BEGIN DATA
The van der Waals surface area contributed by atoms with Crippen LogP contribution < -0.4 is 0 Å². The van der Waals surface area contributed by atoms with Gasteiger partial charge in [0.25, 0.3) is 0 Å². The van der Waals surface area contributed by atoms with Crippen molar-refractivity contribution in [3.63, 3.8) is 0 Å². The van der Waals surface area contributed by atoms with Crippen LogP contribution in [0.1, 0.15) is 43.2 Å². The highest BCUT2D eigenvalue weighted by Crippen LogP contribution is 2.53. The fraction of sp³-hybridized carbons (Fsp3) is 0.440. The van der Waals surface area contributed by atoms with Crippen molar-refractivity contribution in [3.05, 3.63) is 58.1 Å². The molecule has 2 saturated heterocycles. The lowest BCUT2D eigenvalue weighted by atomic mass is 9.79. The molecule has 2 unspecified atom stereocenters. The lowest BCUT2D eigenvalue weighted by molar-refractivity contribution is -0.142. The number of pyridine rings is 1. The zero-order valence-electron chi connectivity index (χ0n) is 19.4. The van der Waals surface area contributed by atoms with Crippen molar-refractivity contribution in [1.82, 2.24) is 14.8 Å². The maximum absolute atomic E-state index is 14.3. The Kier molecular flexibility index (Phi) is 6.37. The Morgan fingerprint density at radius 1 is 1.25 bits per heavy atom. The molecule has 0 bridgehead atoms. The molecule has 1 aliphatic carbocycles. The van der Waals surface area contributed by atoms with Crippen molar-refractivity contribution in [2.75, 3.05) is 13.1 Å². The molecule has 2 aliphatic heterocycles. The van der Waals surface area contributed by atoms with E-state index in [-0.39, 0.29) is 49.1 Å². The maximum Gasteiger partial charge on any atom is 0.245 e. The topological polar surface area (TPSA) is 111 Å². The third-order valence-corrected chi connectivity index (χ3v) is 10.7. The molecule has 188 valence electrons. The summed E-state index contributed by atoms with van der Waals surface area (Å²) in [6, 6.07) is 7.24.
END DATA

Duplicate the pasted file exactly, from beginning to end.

The van der Waals surface area contributed by atoms with Crippen LogP contribution < -0.4 is 0 Å². The van der Waals surface area contributed by atoms with Gasteiger partial charge in [0.25, 0.3) is 0 Å². The van der Waals surface area contributed by atoms with Crippen molar-refractivity contribution in [3.63, 3.8) is 0 Å². The van der Waals surface area contributed by atoms with Crippen LogP contribution in [0.1, 0.15) is 43.2 Å². The highest BCUT2D eigenvalue weighted by Crippen LogP contribution is 2.53. The fraction of sp³-hybridized carbons (Fsp3) is 0.440. The van der Waals surface area contributed by atoms with Crippen molar-refractivity contribution in [3.05, 3.63) is 58.1 Å². The molecule has 2 saturated heterocycles. The lowest BCUT2D eigenvalue weighted by atomic mass is 9.79. The molecule has 2 unspecified atom stereocenters. The lowest BCUT2D eigenvalue weighted by molar-refractivity contribution is -0.142. The number of pyridine rings is 1. The zero-order valence-electron chi connectivity index (χ0n) is 19.4. The van der Waals surface area contributed by atoms with Crippen molar-refractivity contribution in [1.82, 2.24) is 14.8 Å². The maximum absolute atomic E-state index is 14.3. The Kier molecular flexibility index (Phi) is 6.37. The Morgan fingerprint density at radius 1 is 1.25 bits per heavy atom. The molecule has 0 bridgehead atoms. The molecule has 1 aliphatic carbocycles. The van der Waals surface area contributed by atoms with Crippen molar-refractivity contribution in [2.75, 3.05) is 13.1 Å². The molecule has 2 aliphatic heterocycles. The van der Waals surface area contributed by atoms with E-state index in [-0.39, 0.29) is 49.1 Å². The maximum Gasteiger partial charge on any atom is 0.245 e. The topological polar surface area (TPSA) is 111 Å². The third-order valence-corrected chi connectivity index (χ3v) is 10.7. The molecule has 188 valence electrons. The summed E-state index contributed by atoms with van der Waals surface area (Å²) in [6, 6.07) is 7.24.